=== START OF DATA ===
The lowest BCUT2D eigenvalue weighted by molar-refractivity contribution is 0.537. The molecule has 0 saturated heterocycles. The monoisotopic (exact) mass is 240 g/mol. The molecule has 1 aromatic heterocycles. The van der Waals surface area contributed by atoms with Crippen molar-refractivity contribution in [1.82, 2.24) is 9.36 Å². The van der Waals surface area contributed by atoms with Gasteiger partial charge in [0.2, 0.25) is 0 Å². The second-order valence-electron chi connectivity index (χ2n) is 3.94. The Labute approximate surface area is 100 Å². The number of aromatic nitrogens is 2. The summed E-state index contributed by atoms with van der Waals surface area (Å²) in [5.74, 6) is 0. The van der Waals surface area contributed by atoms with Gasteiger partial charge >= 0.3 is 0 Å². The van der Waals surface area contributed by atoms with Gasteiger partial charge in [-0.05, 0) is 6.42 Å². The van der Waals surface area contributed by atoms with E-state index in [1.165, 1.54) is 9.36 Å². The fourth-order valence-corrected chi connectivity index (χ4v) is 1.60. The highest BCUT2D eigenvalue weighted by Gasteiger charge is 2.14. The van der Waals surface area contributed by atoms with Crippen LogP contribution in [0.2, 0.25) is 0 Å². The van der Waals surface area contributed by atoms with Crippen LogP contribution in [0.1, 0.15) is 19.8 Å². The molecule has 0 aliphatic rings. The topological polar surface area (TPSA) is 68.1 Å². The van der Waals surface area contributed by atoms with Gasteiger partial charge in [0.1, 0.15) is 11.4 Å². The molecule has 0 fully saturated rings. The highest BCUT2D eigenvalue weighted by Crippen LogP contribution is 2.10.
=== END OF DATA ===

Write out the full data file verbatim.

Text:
The lowest BCUT2D eigenvalue weighted by molar-refractivity contribution is 0.537. The molecule has 0 saturated heterocycles. The monoisotopic (exact) mass is 240 g/mol. The molecule has 1 aromatic heterocycles. The van der Waals surface area contributed by atoms with Crippen molar-refractivity contribution in [1.82, 2.24) is 9.36 Å². The van der Waals surface area contributed by atoms with Gasteiger partial charge in [0.2, 0.25) is 0 Å². The second-order valence-electron chi connectivity index (χ2n) is 3.94. The Labute approximate surface area is 100 Å². The number of aromatic nitrogens is 2. The summed E-state index contributed by atoms with van der Waals surface area (Å²) in [5.74, 6) is 0. The van der Waals surface area contributed by atoms with Gasteiger partial charge >= 0.3 is 0 Å². The van der Waals surface area contributed by atoms with Gasteiger partial charge in [-0.05, 0) is 6.42 Å². The van der Waals surface area contributed by atoms with E-state index in [1.165, 1.54) is 9.36 Å². The fourth-order valence-corrected chi connectivity index (χ4v) is 1.60. The highest BCUT2D eigenvalue weighted by Gasteiger charge is 2.14. The van der Waals surface area contributed by atoms with Crippen LogP contribution in [0.2, 0.25) is 0 Å². The van der Waals surface area contributed by atoms with Crippen LogP contribution in [0.1, 0.15) is 19.8 Å². The molecule has 0 aliphatic rings. The topological polar surface area (TPSA) is 68.1 Å². The van der Waals surface area contributed by atoms with Gasteiger partial charge in [0.1, 0.15) is 11.4 Å². The molecule has 0 fully saturated rings. The highest BCUT2D eigenvalue weighted by Crippen LogP contribution is 2.10.